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He's grinding back to independence

Electrical impulses pumped through electrodes force Matt Thomas' withered legs to churn the pedals on a stationary bicycle, simultaneously creating grueling therapy and momentary respite on his long journey to recovery.

During these hours of aggressive treatment for paralysis, Thomas finds himself drifting off at times, seeing himself pedaling the local mountain trails that he once tackled passionately and aggressively.

But before the old endorphins can kick in, a quick glance downward yanks him back into the moment, the latest in his long quest to some day walk again.

"Sometimes I space out and think about riding a bike somewhere," says Thomas, 36, of Medford. "I can't feel it, but it's kind of cool to see my legs pedaling."

Thirteen months after breaking his neck in a mountain-biking crash, Thomas is grinding his way back to independence through aggressive therapies designed to get him out of an electric wheelchair and perhaps back on a bike or in a kayak someday.

He's returning home today from a two-month stint at a Southern California rehab center, where he underwent a regimen of exercises meant to keep his body ready for the day when advancements in science can put people like Thomas back on their feet.

Exercises and treatments at Project Walk in Carlsbad, Calif., were designed to add strength to muscles Thomas still cannot control, let alone feel, below his chest.

His favorite is the special bike, where the series of electrical shocks fired in a specific rhythm force his legs to spin the pedals. The hour-long sessions are designed to strengthen his limbs and perhaps create new avenues to fire impulses through his ravaged spine again.

"I can feel the tingling sensation when my muscles start to contract," Thomas says. "On the surface of my skin, I can't feel it. But I definitely feel more sensation.

"I feel like if there's any way my mind can make a connection to my legs, it is pedaling a bike," Thomas says.

What the bike once gave, it later took all away.

Thomas was 10 minutes into what was supposed to be a day-long ride on July 9, 2009, in the Wagner Creek drainage near Ashland when he approached a jump across a gap in the Chuck's Chips trail.

It's a jump he traversed several times before. This time, however, his bike zoomed over the landing ramp, his front tire digging into the hard soil. The impact launched Thomas forward, his head pile-driving into an earthen berm.

The impact blew out his sixth vertebrae, sending bone fragments into his neck.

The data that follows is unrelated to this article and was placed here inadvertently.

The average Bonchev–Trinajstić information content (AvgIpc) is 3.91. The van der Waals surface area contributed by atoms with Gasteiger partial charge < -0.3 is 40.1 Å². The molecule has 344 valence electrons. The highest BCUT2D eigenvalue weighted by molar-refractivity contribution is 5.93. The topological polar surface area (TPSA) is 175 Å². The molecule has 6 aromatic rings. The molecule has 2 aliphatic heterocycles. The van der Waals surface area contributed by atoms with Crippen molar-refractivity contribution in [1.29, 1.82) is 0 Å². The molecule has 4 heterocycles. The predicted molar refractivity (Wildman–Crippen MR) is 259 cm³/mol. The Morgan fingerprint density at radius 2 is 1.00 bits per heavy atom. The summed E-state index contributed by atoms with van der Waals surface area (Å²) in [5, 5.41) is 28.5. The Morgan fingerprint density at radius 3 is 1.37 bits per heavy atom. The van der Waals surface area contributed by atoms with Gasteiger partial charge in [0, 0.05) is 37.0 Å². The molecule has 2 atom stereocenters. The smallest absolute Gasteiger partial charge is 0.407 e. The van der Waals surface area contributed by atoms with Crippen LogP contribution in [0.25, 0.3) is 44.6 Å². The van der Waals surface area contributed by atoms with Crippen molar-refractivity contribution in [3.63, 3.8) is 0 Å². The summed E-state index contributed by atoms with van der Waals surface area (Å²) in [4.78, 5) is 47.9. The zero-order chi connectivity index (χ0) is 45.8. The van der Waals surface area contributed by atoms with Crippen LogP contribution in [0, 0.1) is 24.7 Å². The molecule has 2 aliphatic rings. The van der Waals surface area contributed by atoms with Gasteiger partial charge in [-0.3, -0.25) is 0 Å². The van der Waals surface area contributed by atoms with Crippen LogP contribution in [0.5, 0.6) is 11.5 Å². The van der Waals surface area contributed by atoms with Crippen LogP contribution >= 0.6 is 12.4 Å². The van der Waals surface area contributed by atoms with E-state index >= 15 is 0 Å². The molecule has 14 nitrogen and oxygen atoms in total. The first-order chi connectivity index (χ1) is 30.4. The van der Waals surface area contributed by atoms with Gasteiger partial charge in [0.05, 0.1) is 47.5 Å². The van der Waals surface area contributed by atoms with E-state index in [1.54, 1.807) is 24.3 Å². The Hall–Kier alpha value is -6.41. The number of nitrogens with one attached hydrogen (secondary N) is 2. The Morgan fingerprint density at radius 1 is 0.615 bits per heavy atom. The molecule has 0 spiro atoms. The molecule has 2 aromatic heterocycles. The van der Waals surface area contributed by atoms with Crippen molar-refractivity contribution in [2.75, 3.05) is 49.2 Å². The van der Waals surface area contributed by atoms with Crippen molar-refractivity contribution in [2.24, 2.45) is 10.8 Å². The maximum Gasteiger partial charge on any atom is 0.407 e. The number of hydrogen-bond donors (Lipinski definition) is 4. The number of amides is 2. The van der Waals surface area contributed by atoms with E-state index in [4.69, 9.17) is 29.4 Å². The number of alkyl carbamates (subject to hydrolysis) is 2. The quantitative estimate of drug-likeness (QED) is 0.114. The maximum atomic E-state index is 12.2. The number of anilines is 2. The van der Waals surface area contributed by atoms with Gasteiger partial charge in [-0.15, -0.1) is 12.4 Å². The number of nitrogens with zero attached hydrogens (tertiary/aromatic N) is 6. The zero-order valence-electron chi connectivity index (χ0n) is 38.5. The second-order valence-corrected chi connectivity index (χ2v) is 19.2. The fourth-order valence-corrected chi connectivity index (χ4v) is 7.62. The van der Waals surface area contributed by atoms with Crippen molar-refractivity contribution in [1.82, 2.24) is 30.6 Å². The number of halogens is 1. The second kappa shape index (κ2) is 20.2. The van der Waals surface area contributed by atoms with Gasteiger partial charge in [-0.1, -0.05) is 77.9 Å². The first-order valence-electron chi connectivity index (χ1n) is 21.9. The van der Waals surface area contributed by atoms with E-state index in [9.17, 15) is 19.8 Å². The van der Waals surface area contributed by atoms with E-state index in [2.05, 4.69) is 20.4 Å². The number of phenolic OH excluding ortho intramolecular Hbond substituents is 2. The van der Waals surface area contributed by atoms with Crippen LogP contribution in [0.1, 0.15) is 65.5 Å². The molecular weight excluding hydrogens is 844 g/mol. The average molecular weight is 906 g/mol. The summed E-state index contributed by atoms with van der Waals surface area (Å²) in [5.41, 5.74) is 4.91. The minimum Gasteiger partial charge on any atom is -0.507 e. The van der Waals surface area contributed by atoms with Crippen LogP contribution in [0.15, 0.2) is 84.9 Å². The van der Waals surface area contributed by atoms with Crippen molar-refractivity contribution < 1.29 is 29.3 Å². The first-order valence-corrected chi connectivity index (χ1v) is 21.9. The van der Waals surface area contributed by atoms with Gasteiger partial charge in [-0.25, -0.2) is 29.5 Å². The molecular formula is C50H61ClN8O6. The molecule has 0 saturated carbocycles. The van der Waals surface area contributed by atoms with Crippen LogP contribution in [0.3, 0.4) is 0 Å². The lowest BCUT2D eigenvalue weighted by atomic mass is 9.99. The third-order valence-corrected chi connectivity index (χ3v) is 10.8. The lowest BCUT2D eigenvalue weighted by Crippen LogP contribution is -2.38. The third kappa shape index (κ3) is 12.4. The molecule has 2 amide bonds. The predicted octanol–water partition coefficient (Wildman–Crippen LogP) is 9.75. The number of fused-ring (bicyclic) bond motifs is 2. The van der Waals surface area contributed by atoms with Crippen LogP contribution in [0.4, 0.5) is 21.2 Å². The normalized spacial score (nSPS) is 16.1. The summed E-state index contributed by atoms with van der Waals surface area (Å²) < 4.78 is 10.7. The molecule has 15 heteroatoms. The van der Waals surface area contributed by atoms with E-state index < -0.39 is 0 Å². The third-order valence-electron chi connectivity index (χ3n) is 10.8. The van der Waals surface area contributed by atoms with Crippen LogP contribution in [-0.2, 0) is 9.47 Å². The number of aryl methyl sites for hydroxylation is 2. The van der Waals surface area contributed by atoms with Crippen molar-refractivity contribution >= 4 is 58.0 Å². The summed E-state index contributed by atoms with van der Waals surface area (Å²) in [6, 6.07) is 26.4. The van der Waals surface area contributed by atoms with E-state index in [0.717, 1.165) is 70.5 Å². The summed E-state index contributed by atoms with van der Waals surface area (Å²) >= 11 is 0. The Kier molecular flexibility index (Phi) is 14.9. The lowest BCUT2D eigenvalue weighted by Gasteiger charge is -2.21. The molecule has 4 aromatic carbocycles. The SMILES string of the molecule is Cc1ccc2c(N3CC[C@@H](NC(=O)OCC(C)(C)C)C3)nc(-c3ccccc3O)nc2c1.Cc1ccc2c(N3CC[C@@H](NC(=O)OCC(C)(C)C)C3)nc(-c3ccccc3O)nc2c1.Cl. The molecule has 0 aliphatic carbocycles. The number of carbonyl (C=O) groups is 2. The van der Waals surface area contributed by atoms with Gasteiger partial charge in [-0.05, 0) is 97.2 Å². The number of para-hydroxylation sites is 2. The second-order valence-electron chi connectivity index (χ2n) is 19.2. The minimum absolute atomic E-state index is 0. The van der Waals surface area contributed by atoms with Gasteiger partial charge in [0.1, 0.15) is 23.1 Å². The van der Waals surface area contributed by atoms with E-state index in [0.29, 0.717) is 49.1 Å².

His spinal-cord injury is classified as a Level A, the most severe. Odds are he'll never walk again.

Since his initial surgeries at Providence Medford Medical Center, Thomas has attacked his therapy aggressively and with a keenly positive approach his therapists consider unique and uplifting.

"He just seems to have this incredible way of putting the whole circumstance in perspective," says Gail Frank, an occupational therapist at Providence who has worked with Thomas. "Even early on, he had a pretty marvelous attitude.

"He's an amazing, highly motivated person," Frank says. "Sometimes, your patients teach you more than you teach them."

Most of the treatments for the former engineer have been paid through Medicaid. But he had to dip into his own pockets to fund his trip to Project Walk, one of a handful of centers delving into aggressive therapies for spinal-cord rehabilitation.

He and his parents shared a friend's small mother-in-law apartment in Encinitas while Thomas paid $100 an hour for two months' worth of three-times-a-week, three-hour sessions.

"You do what you can," Thomas says. "You're certainly not going to walk sitting and waiting for insurance companies to help you."

He returns to Medford with a stronger core, better legs and a left triceps muscle clearly stronger than before.

Thomas won't let himself believe he will never bike, kayak or walk again.

But for now, getting out of the electric wheelchair and into a manual one will do.

"It's a royal pain in the ass, but it gets me around," he says.

"I'm getting positive results," Thomas says. "It's slow, but nothing happens fast with this."

Reach reporter Mark Freeman at 541-776-4470, or e-mail mfreeman@mailtribune.com.

Matt Thomas